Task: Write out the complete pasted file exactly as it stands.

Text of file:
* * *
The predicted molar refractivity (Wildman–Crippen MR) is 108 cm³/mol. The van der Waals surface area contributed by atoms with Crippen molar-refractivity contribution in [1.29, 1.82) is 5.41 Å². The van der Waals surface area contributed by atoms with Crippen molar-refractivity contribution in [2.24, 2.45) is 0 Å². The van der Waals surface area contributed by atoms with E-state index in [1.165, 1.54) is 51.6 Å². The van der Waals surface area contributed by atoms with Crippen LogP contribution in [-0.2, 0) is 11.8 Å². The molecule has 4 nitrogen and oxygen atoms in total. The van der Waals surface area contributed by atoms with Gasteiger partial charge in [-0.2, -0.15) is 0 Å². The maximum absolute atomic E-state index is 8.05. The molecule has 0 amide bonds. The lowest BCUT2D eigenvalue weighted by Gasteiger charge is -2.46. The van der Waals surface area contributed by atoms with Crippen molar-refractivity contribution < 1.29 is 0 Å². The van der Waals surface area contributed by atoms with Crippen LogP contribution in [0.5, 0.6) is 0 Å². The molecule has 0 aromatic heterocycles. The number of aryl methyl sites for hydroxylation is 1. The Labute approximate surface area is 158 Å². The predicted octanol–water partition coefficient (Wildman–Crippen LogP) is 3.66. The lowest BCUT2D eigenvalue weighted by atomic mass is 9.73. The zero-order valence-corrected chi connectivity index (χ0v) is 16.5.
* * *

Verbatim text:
The predicted molar refractivity (Wildman–Crippen MR) is 108 cm³/mol. The van der Waals surface area contributed by atoms with Crippen molar-refractivity contribution in [1.29, 1.82) is 5.41 Å². The van der Waals surface area contributed by atoms with Crippen molar-refractivity contribution in [2.24, 2.45) is 0 Å². The van der Waals surface area contributed by atoms with E-state index in [1.165, 1.54) is 51.6 Å². The van der Waals surface area contributed by atoms with Crippen LogP contribution in [-0.2, 0) is 11.8 Å². The molecule has 4 nitrogen and oxygen atoms in total. The van der Waals surface area contributed by atoms with Gasteiger partial charge in [-0.2, -0.15) is 0 Å². The maximum absolute atomic E-state index is 8.05. The molecule has 0 amide bonds. The lowest BCUT2D eigenvalue weighted by Gasteiger charge is -2.46. The van der Waals surface area contributed by atoms with Crippen molar-refractivity contribution < 1.29 is 0 Å². The van der Waals surface area contributed by atoms with Crippen LogP contribution in [0.5, 0.6) is 0 Å². The molecule has 0 aromatic heterocycles. The number of aryl methyl sites for hydroxylation is 1. The Labute approximate surface area is 158 Å². The predicted octanol–water partition coefficient (Wildman–Crippen LogP) is 3.66. The lowest BCUT2D eigenvalue weighted by atomic mass is 9.73. The zero-order valence-corrected chi connectivity index (χ0v) is 16.5.